Marine Life in Boston – Pier 5 contributes to the our community and harbor.

Marine Life in Boston – Pier 5 contributes to the our community and harbor.

Massachusetts Chapter 91 shoreline regulations seek to preserve and enhance our tidal wetlands and enhance our aquatic environments while fostering planned community growth and vitality.

Regarding tidal wetlands under pier 5.  The water is deep. As is typical of deep water ports, the shoreline is vertical not estuarian. The 100 foot from shoreline intertidal zone definition would only extend a short distance out the pier itself. However if considers  that the dense placed piles themselves represent an intertidal aquatic environment that has flourished undisturbed for the past 50 years, this may explain why city dwelling fisherman come daily to this location on foot and bicycle carrying buckets and rods  to fish the waters near the pier. It has teaming with marine life for many years now. The steel piles themselves from a unique and dense human constructed intertidal zone reef structure that is nourishing marine life throughout the harbor.  

It may be that the darkness at the center of the pier  limits the biological value of the “Pier 5 reef” and would suggest  that opening  light windows down its center  so that the marine life will pass through to the center—(analogous to the fish windows that were placed under the middle of the  Zakim Bridge and are visible form Paul Revere Park.) might enhance its aquatic value.—-I would  think that preservation of the reef structure, selective reinforcement to provide safety for pedestrian use especially around the perimeter and perhaps various open areas and under a small and architecturally compelling weather protected space could provide artistic, educational, environmental and coastal resiliency benefits and perhaps allow for useful expansion of courageous as well. Perhaps in an age of changing tides and pending ocean encroachment, a wheel chair accessible glass  Ramp –“tidal tube” could extend down into the intertidal zone and back up allowing visitors to walk down into the intertidal zone.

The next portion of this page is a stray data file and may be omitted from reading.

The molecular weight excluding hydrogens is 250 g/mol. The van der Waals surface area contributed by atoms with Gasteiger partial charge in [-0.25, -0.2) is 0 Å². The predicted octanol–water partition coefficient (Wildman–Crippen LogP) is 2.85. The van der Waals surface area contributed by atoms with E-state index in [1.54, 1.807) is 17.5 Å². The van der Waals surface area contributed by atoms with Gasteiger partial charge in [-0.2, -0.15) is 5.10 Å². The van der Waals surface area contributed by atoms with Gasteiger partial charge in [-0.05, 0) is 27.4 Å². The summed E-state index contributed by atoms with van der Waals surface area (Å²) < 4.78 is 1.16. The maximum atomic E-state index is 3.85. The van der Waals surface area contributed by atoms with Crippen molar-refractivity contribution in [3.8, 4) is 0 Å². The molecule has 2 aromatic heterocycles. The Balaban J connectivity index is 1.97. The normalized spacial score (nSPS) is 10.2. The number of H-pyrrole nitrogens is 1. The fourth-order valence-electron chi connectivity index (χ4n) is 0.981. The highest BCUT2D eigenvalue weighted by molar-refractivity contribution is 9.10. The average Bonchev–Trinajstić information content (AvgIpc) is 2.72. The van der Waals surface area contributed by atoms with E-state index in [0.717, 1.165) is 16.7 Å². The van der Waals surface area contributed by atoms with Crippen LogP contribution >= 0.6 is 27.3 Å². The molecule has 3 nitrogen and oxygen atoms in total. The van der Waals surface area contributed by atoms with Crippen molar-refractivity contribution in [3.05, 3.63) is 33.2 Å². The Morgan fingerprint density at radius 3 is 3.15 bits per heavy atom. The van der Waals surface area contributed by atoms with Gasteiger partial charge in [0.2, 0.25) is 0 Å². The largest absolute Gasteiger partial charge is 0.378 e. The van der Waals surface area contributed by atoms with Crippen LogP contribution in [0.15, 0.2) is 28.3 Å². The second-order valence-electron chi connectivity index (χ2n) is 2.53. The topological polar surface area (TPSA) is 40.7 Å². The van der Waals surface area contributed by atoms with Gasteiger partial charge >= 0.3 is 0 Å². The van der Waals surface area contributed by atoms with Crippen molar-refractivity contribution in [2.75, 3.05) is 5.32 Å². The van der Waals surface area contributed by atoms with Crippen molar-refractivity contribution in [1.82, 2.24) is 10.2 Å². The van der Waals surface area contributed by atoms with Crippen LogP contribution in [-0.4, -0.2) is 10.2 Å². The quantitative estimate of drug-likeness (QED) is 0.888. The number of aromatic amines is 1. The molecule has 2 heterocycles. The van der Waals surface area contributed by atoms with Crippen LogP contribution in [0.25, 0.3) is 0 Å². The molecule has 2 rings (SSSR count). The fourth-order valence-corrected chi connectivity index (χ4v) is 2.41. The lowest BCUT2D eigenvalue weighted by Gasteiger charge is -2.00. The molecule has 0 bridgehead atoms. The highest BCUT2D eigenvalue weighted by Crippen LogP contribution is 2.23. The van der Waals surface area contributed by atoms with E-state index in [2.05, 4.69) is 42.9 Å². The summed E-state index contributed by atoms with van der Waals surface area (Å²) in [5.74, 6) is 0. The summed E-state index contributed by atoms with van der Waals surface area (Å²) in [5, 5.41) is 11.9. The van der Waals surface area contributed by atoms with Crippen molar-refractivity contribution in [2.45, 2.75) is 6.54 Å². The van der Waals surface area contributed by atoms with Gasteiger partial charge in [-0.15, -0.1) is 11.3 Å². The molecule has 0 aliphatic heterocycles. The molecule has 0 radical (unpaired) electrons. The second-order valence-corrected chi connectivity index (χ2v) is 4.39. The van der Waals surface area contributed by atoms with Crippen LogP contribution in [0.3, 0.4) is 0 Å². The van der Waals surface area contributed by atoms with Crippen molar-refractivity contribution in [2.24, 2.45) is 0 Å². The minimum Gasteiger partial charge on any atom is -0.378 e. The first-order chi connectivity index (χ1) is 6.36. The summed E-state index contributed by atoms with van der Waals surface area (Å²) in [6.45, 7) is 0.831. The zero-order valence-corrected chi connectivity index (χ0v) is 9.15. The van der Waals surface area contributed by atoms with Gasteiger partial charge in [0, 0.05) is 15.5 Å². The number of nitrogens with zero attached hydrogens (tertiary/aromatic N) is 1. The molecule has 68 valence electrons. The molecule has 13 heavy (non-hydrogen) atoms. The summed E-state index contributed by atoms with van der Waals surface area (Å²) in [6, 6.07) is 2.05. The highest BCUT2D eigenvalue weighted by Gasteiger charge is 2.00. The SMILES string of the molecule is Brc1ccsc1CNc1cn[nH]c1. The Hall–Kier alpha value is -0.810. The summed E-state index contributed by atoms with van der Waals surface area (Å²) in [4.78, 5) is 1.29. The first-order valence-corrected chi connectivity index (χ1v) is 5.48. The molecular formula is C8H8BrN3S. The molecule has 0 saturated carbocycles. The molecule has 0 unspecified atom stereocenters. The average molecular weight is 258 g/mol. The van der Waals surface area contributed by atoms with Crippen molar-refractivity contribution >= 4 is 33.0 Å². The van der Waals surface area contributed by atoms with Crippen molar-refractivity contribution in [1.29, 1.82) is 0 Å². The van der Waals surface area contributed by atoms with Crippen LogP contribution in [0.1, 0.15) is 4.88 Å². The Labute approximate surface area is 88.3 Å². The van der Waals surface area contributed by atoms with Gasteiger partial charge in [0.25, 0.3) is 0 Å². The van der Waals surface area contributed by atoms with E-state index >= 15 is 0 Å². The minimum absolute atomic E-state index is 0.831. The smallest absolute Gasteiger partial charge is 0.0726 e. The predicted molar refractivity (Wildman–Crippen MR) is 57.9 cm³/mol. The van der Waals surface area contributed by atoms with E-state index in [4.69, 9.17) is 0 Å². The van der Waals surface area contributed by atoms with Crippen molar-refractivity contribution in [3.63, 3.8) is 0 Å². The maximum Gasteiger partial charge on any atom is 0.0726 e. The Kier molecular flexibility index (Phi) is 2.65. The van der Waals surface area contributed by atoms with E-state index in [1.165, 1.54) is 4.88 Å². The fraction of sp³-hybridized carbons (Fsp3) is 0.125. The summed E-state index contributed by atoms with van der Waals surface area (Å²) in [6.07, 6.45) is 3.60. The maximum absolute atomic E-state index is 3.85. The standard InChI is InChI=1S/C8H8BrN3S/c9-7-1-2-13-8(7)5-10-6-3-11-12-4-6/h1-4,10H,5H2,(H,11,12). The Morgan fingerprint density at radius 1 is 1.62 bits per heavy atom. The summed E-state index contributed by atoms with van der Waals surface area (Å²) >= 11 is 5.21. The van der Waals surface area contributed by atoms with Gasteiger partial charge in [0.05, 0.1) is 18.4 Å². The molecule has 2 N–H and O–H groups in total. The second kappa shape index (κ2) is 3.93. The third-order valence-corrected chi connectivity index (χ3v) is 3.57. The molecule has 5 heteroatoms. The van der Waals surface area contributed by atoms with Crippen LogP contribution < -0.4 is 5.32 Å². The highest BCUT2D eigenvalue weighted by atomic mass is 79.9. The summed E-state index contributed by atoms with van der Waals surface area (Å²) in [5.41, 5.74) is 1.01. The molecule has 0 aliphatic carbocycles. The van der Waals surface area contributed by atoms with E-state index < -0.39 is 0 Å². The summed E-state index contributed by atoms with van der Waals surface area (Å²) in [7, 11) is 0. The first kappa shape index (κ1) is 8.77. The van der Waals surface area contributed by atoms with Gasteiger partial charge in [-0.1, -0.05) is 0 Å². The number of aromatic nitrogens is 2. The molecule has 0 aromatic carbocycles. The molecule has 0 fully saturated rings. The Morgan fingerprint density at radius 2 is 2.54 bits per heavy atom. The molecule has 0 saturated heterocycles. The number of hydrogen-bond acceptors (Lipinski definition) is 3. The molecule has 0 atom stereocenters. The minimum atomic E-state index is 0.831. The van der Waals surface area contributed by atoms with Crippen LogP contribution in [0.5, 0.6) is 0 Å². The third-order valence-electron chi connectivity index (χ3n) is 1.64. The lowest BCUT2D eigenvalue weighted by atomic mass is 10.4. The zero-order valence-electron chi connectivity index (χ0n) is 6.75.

Visitors could observe the reef structure and the complex  marine life directly.  This would be a living underwater and intertidal exhibit that would change daily.  Such a concept could also allow daily observations of the high and low tide lines as they fluctuate with moon, the winds and melting icepacks and allow for a living historical demonstration of the pier itself and its unique wartime construction.

Funds for preservation of the pier and Reef and its structural reinforcement to allow for light service duty as an educational and living outdoor natural exhibit as part of a coastal resiliency demonstration should be secured and the pier preserved as a great community asset.

Certainly, Imagine Boston 2030 as an updated city masterplan has revised the visions originally articulated in earlier  municipal harbor plans  and its guidance is now consistent with chapter 91 concepts regarding the tidal water sheet. I would argue the vison of Imagine Boston 2030 should drive the future of this unique and special community place.

Applying letter of the law compliance achieved by the weaseling through inconsistent regulatory language to implement plans that are inconsistent with the community will and the best interest of the people of Boston, should not be taken countenanced. Let us imagine creative solutions for the revitalization of pier 5 and celebrate its value as an aquatic sanctuary and educational resource on a beautiful and dynamic activated waterfront.